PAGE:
Inflation affects everyone, but the poorest French people suffer more directly. This has social and even health consequences. And the government is looking for a solution. Jean-Rémi Baudot’s political briefing

Something is happening in the consumption habits of the French. Since prices have soared, supermarkets have been selling fewer vegetables, less fish and fewer fresh products. More worrying is the fact that low-income families are increasingly turning to “first price” products, which are often sweeter or fatter. These are also highly processed ingredients that can turn into junk food. An observation which becomes a political subject.

Food is the thermometer of French people’s choices. And this situation could have an impact in terms of public health. An advisor to the Ministry of Health deciphers the correlation between food and health: “The poorest families have twice the risk of obesity”. And with fuel poverty, food is one of the great challenges of the executive. To respond to the food banks faced with increasingly long queues, the government has multiplied its aid. Recently, Elisabeth Borne announced the creation of a fund of 60 million euros. This money will be used to provide food aid with more fruits and vegetables.

The always postponed promise of “food vouchers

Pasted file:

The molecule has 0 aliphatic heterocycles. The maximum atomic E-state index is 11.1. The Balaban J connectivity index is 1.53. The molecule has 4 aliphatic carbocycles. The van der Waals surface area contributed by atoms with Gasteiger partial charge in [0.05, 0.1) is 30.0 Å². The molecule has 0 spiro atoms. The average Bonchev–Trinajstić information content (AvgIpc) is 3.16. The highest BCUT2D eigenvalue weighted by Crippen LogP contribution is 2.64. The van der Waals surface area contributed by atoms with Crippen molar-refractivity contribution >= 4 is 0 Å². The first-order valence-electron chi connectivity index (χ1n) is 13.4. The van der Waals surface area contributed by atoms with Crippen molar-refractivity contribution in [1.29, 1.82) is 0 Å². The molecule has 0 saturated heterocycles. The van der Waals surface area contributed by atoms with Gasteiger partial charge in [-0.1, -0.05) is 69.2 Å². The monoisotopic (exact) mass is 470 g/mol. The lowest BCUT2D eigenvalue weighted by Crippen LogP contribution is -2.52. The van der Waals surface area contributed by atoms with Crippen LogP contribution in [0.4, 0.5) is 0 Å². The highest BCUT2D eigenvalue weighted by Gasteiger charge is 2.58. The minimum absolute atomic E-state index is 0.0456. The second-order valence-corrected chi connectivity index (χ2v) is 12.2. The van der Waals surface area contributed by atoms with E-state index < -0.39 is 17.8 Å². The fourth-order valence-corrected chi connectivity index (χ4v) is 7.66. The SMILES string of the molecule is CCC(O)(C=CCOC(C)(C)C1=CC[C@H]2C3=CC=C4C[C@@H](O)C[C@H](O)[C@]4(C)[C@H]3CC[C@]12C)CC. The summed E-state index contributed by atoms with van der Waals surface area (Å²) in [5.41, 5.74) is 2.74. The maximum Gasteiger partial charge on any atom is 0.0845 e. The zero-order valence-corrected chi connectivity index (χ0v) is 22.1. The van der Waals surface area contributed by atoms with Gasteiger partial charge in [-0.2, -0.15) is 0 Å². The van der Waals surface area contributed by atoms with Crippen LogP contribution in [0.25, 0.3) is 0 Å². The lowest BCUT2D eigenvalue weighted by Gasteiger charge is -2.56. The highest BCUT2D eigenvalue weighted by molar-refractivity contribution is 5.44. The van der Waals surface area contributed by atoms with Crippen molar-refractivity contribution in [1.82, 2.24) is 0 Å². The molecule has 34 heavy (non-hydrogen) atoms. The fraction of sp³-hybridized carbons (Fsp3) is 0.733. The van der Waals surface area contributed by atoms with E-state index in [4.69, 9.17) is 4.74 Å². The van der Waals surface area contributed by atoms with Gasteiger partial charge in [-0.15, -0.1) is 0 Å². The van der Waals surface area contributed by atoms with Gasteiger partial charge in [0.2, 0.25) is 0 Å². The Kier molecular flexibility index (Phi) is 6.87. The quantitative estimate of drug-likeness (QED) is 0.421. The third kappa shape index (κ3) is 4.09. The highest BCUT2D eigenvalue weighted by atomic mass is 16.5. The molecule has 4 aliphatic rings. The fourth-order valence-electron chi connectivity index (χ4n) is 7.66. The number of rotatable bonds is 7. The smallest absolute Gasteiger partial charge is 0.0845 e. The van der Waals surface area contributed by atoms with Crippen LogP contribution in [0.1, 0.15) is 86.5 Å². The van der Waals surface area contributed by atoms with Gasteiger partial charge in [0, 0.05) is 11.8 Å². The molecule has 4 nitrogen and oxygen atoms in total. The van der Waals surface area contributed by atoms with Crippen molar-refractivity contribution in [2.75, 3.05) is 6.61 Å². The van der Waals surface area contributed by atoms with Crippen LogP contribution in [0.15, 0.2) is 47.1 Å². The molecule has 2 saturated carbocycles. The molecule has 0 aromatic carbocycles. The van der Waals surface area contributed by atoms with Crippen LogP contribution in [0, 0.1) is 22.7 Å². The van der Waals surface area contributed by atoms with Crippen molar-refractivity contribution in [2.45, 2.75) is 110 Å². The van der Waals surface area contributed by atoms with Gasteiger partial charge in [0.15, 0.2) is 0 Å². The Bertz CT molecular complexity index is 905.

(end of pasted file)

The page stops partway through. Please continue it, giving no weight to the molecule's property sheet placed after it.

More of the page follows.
But for the other French people, what to do? Recent supports such as rebates at the pump have benefited everyone, even the richest. There had been the idea of a “food voucher”. Some people even imagined targeting the healthiest products such as organic food. Again this Sunday, the Minister of Economy, Bruno Le Maire, said he was in favor of a food voucher, provided that it was to buy French agricultural products. But let’s face it, none of this exists for the moment: it is very complex to set up. The government is still looking for a solution.

To really reach the most precarious, the simplest solution is to increase the minimum social benefits. But for political and budgetary reasons, the government prefers the use of one-off vouchers. This avoids, among other things, installing these increases in the long term. Behind the scenes, Jean-Christophe Combe, France’s Minister of Solidarity, Autonomy and the Disabled and former head of the Red Cross, is preparing a “solidarity pact” with new measures for 2023. But in the associative sector, many are already worried about the 15% increase in energy bills scheduled for the beginning of January and are wondering what will be the choices of the most precarious people after food.